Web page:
Short Film Review: One Cambodian Family Please for my Pleasure.
An ungainly title doesn’t detract from a simply presented and heartfelt story about the immigrant experience.
I decided to fire up another short film from TNT and Refinery 29’s Shatterbox anthology. I was impressed with Yara Shahidi’s debut film, X, and wanted to see more from the female-led film project. After this crappy week, women could use a win. I went back to the second film in this season’s collection, One Cambodian Family Please for my Pleasure. This wry and tender tale about a survivor of the political purge in Czechoslovakia who sponsors a family of Cambodian refugees suffering a similar fate hit me right in the feels. It is presented simply and warmly, using humor and charm to present a nuanced look at the immigrant experience in America.
One Cambodian Family Please for my Pleasure (Shatterbox, 2018).
Hanka writes a letter to a refugee resettlement program, looking to sponsor a family from Cambodia. The violence and political upheaval there closely resembles the life she fled in Czechoslovakia. As she makes her case, she cheerfully recounts her own experiences as a transplant into the very homogeneous community of Fargo, North Dakota. She also ruminates on the lonliness and displacement she feels. Eventually, she gets her wish as the new family is cleared to resettle in the US.
A Gift to be Simple.
The structure of this short film is straightforward: Hanka (Emily Mortimer) narrates he letter in broken English. She begins by making her case for how pleasant Fargo is, despite many humorous indications otherwise. She then moves into describing her own journey, and the way it has shaped and changed her view of life. Sadness and tragedy creep in subtly; despite her cheer her life has been not been easy. She then wraps up with a moving summary of how her new home, both Fargo in particular and America is general, has informed her willful optimism.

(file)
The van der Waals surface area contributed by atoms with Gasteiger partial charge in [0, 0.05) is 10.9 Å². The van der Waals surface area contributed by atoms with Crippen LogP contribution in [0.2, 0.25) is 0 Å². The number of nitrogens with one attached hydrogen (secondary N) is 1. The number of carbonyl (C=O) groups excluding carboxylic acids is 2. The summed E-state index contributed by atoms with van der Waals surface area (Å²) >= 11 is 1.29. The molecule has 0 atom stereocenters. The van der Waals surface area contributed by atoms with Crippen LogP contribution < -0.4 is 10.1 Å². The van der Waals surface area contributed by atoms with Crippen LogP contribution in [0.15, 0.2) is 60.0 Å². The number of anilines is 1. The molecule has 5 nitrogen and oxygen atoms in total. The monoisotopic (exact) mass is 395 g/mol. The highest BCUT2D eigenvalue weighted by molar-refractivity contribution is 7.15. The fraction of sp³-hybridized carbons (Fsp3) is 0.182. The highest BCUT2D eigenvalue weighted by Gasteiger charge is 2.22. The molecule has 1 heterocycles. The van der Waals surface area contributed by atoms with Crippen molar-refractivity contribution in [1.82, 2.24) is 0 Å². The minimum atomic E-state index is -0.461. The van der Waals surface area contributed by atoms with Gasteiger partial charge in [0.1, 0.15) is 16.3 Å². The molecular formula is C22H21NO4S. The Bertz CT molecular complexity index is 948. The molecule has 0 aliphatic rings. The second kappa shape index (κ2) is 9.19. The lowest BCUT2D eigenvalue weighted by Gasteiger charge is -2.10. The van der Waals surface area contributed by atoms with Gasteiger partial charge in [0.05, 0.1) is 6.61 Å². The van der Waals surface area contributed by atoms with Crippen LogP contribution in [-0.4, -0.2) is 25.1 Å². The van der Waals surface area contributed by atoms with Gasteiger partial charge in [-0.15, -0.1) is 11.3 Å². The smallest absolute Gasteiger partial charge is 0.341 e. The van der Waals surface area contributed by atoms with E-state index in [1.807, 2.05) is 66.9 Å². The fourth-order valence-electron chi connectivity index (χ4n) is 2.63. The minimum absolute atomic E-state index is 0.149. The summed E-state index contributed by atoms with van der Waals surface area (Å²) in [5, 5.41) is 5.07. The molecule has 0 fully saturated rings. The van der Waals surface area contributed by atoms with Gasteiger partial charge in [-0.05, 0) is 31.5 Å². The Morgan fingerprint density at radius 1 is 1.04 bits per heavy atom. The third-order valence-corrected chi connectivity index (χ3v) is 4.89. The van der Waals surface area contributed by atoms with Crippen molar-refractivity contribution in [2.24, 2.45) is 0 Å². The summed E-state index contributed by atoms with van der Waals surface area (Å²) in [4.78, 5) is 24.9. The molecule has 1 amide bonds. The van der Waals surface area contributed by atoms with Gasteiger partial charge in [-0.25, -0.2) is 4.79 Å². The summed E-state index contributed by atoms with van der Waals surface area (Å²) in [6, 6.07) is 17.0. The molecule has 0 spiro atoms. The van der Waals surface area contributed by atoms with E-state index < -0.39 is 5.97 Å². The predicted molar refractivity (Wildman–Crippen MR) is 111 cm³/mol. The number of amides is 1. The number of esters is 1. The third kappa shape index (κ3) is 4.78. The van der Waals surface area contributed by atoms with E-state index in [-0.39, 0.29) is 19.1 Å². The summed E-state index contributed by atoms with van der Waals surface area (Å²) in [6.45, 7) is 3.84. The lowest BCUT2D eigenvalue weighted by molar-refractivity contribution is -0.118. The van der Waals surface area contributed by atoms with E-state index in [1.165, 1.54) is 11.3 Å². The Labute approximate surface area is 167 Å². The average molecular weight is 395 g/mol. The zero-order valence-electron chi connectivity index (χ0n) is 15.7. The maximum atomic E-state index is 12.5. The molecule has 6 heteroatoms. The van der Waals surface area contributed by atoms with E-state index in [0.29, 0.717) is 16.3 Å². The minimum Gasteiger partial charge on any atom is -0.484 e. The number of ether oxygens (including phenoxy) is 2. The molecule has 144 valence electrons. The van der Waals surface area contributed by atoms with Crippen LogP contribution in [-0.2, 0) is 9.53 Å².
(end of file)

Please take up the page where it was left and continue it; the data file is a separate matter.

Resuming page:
Hanka appears a simplistic character, and her story fairly well documented in other accounts of immigrants in America. Director A.M. Luka (who bases the film on the real life experience of her mother) uses the familiar and humorous narration to smuggle in deeper sentiments of loss, longing, loneliness and resilience. There’s quite a bit of subtext hiding in plain sight, and the wholesomeness of Hanka’s delivery provides the cover to address these issues.
Hanka’s story is both familiar and foreign. She provides a lens to view immigration in light of a “model” immigrant – one who loves the US and its purported ideals, and who has assimilated into the American Dream in nearly every way possible. Despite embracing her new home with such gusto, her perspective remains different. Her malapropisms and odd phrasing is used to shift the narrative; the juxtaposition of how she describes things and how we see them actually unfolding is both humorous and subversive. If even an ardent believer like Hanka experiences dissonance between what her life as a citizen is and what it could be, how much more so does America as a country mistake the ideal for the real?
Mush like X, One Cambodian Family Please for my Pleasure trades in subtlety and mixed messages. While X’s main character was a cypher on purpose, I felt that the main character here was just a touch too stereotypical. Emily Mortimer doesn’t quite inhabit the character, leaving Hanka to feel like a archetype instead of a fully developed person. There are some fine moments when we see the façade of the happy immigrant slip, and Mortimer is adept at letting her expression convey conflicting emotions.
Perhaps it was a stylistic choice, as building stereotypes just to subvert them appears to be the intent of the piece. Many of the humorous moments in the early part of the film are a bit hackneyed, like jokes recycled from The Family Circle funny pages, or like the satirical folksiness of A Christmas Story. They did give the desired impression of good old American family values, so they are expedient…I just found them and Hanka’s persona a touch artificial.
Pay it Forward.
One Cambodian Family Please for my Pleasure is a rewarding experience, despite a few reservations about style. It satirizes American idealism and expectations with a deft touch, using humor and juxtaposition to make its points. There is throughout a feeling of warm affection, affection earned because of, not despite of, the dissonance between what is expected and what is realized. A.M. Luka crafts some powerful moments and infuses the piece with calculated optimism. Like Hanka, the film is well aware that the American experience does not deliver all it promises, and it is up to each of us to make good those promises in its place.